Election to treat a partial disposition of an asset as a disposition: A taxpayer that is not required to dispose of a partial asset can elect to make a partial asset disposition in 2015. To make the election, the taxpayer completes Form 4797, Sales of Business Property, for the partial asset disposition and includes the form with its timely filed 2015 tax return. No election statement is needed.

Accounting Method Changes

Many accounting method changes were required for the 2014 tax year to comply with the tangible property regulations. Other accounting method changes were optional for taxpayers in 2014. Some of those same required and optional accounting method changes are available to taxpayers in 2015. Rev. Procs. 2015-13 and 2015-14 provide guidance on accounting method changes related to the tangible property regulations.

The draft Form 3115, Application for Change in Accounting Method, that taxpayers will use for an accounting method change in tax year 2015 has been made available by the IRS. The IRS plans to release the final form and instructions prior to the 2016 (2015 tax year) tax season. Taxpayers will need to use the new Form 3115 for all tax year 2015 accounting method changes.

Below are the most common accounting method changes related to the tangible property regulations:

DCN 184, 186, 187, or 192: Designated automatic accounting method change number (DCN) 184, 186, 187, or 192 was required to be filed on a Form 3115 in tax year 2014 for all applicable taxpayers. DCN 184, 186, 187, or 192 allowed taxpayers to comply with the final regulations for their repair and maintenance costs, units of property, materials and supplies, and acquisition and production costs.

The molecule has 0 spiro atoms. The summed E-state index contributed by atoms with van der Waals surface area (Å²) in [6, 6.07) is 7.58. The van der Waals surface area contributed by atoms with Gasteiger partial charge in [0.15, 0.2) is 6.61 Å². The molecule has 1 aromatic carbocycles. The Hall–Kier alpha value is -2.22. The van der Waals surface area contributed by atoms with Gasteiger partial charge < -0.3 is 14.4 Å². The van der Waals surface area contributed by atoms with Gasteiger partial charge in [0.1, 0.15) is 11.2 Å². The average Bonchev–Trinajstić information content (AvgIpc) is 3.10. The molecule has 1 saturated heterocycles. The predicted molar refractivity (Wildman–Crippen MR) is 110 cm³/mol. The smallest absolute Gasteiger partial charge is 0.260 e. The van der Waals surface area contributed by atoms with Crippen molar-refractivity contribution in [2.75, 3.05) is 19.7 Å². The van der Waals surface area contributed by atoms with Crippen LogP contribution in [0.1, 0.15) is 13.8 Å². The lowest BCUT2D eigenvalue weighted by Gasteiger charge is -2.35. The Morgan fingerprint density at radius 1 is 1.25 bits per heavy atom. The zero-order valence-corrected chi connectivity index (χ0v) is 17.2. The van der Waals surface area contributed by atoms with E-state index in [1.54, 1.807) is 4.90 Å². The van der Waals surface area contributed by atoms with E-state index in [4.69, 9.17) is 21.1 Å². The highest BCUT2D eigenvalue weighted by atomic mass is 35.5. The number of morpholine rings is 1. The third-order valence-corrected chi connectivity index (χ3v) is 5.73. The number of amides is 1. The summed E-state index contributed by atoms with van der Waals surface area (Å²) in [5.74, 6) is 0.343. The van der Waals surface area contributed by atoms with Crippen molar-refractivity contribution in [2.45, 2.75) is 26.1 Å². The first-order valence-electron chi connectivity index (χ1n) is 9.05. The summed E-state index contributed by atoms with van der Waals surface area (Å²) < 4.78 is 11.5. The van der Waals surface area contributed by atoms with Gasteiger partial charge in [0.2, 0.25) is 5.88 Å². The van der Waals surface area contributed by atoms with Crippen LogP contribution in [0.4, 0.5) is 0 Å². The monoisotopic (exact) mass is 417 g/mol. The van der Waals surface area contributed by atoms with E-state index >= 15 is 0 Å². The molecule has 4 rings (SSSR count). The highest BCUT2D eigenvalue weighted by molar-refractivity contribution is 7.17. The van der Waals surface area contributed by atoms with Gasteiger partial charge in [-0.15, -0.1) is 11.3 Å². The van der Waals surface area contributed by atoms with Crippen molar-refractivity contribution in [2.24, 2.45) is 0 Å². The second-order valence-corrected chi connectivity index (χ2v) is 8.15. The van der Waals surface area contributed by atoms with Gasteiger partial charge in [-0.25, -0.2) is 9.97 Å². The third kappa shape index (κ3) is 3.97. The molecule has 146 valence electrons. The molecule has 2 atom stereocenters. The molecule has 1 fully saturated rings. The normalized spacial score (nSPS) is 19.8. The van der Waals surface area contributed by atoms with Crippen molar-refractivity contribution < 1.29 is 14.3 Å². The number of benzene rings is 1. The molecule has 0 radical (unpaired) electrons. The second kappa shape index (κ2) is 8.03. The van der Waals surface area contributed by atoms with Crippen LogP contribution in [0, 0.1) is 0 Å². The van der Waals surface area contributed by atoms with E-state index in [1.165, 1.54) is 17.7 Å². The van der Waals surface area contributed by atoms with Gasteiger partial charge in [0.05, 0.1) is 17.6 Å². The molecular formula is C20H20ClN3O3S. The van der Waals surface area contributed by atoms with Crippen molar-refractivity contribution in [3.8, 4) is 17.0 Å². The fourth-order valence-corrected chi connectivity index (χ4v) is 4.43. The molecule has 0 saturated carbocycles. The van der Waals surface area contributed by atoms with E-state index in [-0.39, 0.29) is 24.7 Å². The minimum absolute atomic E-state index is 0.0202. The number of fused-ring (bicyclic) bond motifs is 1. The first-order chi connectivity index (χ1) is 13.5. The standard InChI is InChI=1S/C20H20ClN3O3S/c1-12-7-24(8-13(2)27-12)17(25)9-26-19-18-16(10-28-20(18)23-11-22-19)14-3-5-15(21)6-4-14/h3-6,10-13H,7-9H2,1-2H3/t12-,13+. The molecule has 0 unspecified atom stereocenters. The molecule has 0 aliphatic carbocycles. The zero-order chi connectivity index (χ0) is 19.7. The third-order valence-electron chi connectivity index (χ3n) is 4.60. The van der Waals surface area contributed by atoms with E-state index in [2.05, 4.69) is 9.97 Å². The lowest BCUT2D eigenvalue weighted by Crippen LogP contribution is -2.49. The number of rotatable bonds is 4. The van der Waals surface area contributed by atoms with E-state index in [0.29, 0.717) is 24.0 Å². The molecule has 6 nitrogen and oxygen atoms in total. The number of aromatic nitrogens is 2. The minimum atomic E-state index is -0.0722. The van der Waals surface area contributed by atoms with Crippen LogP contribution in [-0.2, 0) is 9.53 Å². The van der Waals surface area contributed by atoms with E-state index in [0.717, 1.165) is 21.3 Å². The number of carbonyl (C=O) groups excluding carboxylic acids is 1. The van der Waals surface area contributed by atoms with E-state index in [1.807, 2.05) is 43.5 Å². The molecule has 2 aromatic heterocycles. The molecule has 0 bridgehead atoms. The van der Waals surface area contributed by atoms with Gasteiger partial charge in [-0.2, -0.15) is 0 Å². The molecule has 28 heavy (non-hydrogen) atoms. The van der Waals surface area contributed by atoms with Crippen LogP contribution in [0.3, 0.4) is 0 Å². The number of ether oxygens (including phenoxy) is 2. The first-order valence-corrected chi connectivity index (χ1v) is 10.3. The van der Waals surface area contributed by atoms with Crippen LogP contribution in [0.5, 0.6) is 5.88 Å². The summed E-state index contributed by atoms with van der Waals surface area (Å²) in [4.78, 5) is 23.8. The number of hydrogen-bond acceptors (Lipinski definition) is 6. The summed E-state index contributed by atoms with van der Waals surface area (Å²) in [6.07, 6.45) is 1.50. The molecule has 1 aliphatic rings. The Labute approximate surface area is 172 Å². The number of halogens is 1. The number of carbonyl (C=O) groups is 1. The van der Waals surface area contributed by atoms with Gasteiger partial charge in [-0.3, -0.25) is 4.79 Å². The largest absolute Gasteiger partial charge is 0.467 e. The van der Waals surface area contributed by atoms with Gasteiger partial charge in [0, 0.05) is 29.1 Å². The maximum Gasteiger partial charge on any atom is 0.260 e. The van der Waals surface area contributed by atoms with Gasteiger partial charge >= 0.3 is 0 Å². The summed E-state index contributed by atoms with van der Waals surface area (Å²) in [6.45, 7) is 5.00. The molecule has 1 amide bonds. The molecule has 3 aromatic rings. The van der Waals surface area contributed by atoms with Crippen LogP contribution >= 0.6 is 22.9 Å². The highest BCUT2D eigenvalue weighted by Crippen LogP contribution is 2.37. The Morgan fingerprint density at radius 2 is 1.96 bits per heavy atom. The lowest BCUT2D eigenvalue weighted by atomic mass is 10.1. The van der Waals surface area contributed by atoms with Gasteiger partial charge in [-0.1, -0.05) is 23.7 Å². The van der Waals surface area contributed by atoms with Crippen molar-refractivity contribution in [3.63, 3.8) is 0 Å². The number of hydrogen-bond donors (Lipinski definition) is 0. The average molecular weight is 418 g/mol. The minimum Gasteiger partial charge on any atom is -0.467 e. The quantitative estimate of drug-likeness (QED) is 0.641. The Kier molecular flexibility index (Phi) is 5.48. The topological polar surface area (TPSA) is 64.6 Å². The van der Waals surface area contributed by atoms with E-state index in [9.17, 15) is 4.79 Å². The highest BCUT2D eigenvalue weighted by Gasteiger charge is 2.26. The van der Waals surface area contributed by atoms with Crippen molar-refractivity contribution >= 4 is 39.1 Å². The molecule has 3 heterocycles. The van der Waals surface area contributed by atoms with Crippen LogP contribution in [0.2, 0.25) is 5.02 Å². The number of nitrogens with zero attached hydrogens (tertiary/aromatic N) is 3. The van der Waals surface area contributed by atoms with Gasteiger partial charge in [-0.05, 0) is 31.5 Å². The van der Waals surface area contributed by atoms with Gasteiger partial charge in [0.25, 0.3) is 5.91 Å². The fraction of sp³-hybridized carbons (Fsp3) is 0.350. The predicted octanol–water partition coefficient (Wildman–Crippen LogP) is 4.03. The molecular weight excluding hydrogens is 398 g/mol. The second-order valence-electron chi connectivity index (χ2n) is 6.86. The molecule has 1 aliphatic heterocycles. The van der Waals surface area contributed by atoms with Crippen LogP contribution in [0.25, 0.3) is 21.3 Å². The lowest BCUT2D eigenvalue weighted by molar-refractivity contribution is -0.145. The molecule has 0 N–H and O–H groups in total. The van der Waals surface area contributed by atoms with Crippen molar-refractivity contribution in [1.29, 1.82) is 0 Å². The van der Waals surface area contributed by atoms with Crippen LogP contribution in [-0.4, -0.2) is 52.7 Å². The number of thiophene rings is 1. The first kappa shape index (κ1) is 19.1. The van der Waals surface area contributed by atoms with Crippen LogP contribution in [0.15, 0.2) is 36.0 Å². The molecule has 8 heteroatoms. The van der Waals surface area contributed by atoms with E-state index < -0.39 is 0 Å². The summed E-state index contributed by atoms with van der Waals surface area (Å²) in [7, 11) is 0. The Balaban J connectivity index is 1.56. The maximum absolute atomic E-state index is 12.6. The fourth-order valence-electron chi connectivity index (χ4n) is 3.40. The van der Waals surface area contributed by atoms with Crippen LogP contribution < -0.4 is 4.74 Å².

If a taxpayer did not file DCN 184, 186, 187, or 192 for tax year 2014, it can file these method changes for tax year 2015, as long as the IRS has not notified it of, or it is not under, an audit. Filing the method change in 2015 will allow a taxpayer to take advantage of a potential negative Sec. 481(a) adjustment and to provide audit protection.

DCN 21: This DCN applies when a taxpayer wants to change its method of accounting for removal costs in disposal of a depreciable asset, including a partial disposition. The taxpayer can currently deduct removal costs if it has filed a DCN 21. A taxpayer may make this method change for tax year 2015 if it has removal costs in the year that it would like to currently expense. A taxpayer can still decide to capitalize removal costs even if it filed a DCN 21.